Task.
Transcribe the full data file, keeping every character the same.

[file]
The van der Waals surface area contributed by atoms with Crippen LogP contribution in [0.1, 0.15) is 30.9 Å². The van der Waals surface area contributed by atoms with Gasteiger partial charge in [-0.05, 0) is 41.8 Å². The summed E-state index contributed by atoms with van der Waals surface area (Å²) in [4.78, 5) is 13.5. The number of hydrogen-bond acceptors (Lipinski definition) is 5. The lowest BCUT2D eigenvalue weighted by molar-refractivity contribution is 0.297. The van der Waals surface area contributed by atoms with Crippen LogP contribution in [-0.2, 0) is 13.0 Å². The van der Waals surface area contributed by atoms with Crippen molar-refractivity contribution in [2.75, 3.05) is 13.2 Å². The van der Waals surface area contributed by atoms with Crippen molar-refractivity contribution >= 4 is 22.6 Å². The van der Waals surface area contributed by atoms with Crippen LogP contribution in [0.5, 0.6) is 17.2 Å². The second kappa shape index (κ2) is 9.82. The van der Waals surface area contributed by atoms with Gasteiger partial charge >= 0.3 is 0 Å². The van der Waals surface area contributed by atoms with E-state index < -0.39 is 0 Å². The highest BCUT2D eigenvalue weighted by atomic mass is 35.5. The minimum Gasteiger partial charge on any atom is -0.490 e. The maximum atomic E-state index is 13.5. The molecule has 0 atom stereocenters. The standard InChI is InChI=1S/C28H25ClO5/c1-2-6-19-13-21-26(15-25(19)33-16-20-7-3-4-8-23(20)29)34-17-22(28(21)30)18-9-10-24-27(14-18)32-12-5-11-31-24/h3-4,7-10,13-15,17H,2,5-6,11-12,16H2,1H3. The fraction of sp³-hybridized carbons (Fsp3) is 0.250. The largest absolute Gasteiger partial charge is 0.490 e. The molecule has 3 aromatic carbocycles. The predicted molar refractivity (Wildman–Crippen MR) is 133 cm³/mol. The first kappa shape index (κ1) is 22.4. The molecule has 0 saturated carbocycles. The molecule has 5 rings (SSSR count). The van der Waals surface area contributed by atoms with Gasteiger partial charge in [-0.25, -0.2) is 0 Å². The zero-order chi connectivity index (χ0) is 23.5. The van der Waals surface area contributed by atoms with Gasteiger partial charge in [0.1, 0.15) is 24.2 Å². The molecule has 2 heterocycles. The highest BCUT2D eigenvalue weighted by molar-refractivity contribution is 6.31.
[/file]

The van der Waals surface area contributed by atoms with Crippen LogP contribution in [0.1, 0.15) is 30.9 Å². The van der Waals surface area contributed by atoms with Gasteiger partial charge in [-0.05, 0) is 41.8 Å². The summed E-state index contributed by atoms with van der Waals surface area (Å²) in [4.78, 5) is 13.5. The number of hydrogen-bond acceptors (Lipinski definition) is 5. The lowest BCUT2D eigenvalue weighted by molar-refractivity contribution is 0.297. The van der Waals surface area contributed by atoms with Crippen LogP contribution in [-0.2, 0) is 13.0 Å². The van der Waals surface area contributed by atoms with Crippen molar-refractivity contribution in [2.75, 3.05) is 13.2 Å². The van der Waals surface area contributed by atoms with Crippen molar-refractivity contribution >= 4 is 22.6 Å². The van der Waals surface area contributed by atoms with Crippen LogP contribution in [0.5, 0.6) is 17.2 Å². The second kappa shape index (κ2) is 9.82. The van der Waals surface area contributed by atoms with Gasteiger partial charge >= 0.3 is 0 Å². The van der Waals surface area contributed by atoms with E-state index < -0.39 is 0 Å². The highest BCUT2D eigenvalue weighted by atomic mass is 35.5. The minimum Gasteiger partial charge on any atom is -0.490 e. The maximum atomic E-state index is 13.5. The molecule has 0 atom stereocenters. The standard InChI is InChI=1S/C28H25ClO5/c1-2-6-19-13-21-26(15-25(19)33-16-20-7-3-4-8-23(20)29)34-17-22(28(21)30)18-9-10-24-27(14-18)32-12-5-11-31-24/h3-4,7-10,13-15,17H,2,5-6,11-12,16H2,1H3. The fraction of sp³-hybridized carbons (Fsp3) is 0.250. The largest absolute Gasteiger partial charge is 0.490 e. The molecule has 3 aromatic carbocycles. The predicted molar refractivity (Wildman–Crippen MR) is 133 cm³/mol. The first kappa shape index (κ1) is 22.4. The molecule has 0 saturated carbocycles. The molecule has 5 rings (SSSR count). The van der Waals surface area contributed by atoms with Gasteiger partial charge in [-0.25, -0.2) is 0 Å². The zero-order chi connectivity index (χ0) is 23.5. The van der Waals surface area contributed by atoms with Gasteiger partial charge in [0.1, 0.15) is 24.2 Å². The molecule has 2 heterocycles. The highest BCUT2D eigenvalue weighted by molar-refractivity contribution is 6.31.